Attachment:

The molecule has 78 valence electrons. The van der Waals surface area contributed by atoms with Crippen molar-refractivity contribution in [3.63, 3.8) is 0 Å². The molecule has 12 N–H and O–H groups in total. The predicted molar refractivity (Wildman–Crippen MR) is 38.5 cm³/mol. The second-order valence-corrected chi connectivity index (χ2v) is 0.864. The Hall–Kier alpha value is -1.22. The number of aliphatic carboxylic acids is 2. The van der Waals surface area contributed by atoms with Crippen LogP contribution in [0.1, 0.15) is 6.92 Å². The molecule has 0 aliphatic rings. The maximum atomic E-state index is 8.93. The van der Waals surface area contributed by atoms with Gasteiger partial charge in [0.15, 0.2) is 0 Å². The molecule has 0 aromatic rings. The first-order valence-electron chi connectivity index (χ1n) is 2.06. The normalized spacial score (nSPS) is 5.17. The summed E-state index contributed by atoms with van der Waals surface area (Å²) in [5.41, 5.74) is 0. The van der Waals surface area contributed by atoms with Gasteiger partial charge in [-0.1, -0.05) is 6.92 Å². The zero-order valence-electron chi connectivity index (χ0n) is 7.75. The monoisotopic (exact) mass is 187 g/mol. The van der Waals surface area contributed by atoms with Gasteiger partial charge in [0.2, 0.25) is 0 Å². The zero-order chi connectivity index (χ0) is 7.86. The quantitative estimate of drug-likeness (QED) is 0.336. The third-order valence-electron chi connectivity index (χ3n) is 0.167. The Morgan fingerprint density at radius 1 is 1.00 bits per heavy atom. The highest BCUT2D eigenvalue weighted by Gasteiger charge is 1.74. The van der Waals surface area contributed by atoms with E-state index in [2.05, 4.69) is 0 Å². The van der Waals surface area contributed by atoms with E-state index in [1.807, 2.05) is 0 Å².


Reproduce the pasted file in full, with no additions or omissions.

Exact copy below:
The molecule has 78 valence electrons. The van der Waals surface area contributed by atoms with Crippen molar-refractivity contribution in [3.63, 3.8) is 0 Å². The molecule has 12 N–H and O–H groups in total. The predicted molar refractivity (Wildman–Crippen MR) is 38.5 cm³/mol. The second-order valence-corrected chi connectivity index (χ2v) is 0.864. The Hall–Kier alpha value is -1.22. The number of aliphatic carboxylic acids is 2. The van der Waals surface area contributed by atoms with Crippen LogP contribution in [0.1, 0.15) is 6.92 Å². The molecule has 0 aliphatic rings. The maximum atomic E-state index is 8.93. The van der Waals surface area contributed by atoms with Gasteiger partial charge in [0.15, 0.2) is 0 Å². The molecule has 0 aromatic rings. The first-order valence-electron chi connectivity index (χ1n) is 2.06. The normalized spacial score (nSPS) is 5.17. The summed E-state index contributed by atoms with van der Waals surface area (Å²) in [5.41, 5.74) is 0. The van der Waals surface area contributed by atoms with Gasteiger partial charge in [-0.1, -0.05) is 6.92 Å². The zero-order valence-electron chi connectivity index (χ0n) is 7.75. The monoisotopic (exact) mass is 187 g/mol. The van der Waals surface area contributed by atoms with Gasteiger partial charge in [0.2, 0.25) is 0 Å². The zero-order chi connectivity index (χ0) is 7.86. The quantitative estimate of drug-likeness (QED) is 0.336. The third-order valence-electron chi connectivity index (χ3n) is 0.167. The Morgan fingerprint density at radius 1 is 1.00 bits per heavy atom. The highest BCUT2D eigenvalue weighted by Gasteiger charge is 1.74. The van der Waals surface area contributed by atoms with E-state index in [2.05, 4.69) is 0 Å². The van der Waals surface area contributed by atoms with E-state index in [1.807, 2.05) is 0 Å².